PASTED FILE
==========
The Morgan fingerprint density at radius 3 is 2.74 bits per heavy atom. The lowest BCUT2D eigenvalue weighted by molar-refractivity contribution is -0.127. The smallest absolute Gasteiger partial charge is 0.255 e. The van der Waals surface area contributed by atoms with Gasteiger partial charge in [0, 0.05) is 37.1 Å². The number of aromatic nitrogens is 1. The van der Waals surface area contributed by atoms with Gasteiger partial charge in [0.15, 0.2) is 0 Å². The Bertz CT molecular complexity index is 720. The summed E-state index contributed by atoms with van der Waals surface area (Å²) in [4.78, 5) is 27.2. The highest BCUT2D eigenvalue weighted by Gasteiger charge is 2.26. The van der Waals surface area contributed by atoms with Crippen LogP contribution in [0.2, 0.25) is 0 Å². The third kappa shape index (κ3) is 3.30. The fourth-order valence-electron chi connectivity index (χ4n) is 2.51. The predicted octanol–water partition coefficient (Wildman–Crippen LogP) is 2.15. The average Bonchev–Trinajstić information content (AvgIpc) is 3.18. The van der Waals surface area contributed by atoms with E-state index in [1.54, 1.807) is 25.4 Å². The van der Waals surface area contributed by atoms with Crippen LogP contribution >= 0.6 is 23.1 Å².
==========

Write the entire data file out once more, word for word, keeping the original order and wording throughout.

The Morgan fingerprint density at radius 3 is 2.74 bits per heavy atom. The lowest BCUT2D eigenvalue weighted by molar-refractivity contribution is -0.127. The smallest absolute Gasteiger partial charge is 0.255 e. The van der Waals surface area contributed by atoms with Gasteiger partial charge in [0, 0.05) is 37.1 Å². The number of aromatic nitrogens is 1. The van der Waals surface area contributed by atoms with Gasteiger partial charge in [0.15, 0.2) is 0 Å². The Bertz CT molecular complexity index is 720. The summed E-state index contributed by atoms with van der Waals surface area (Å²) in [4.78, 5) is 27.2. The highest BCUT2D eigenvalue weighted by Gasteiger charge is 2.26. The van der Waals surface area contributed by atoms with Crippen LogP contribution in [0.2, 0.25) is 0 Å². The third kappa shape index (κ3) is 3.30. The fourth-order valence-electron chi connectivity index (χ4n) is 2.51. The predicted octanol–water partition coefficient (Wildman–Crippen LogP) is 2.15. The average Bonchev–Trinajstić information content (AvgIpc) is 3.18. The van der Waals surface area contributed by atoms with E-state index in [1.54, 1.807) is 25.4 Å². The van der Waals surface area contributed by atoms with Crippen LogP contribution >= 0.6 is 23.1 Å².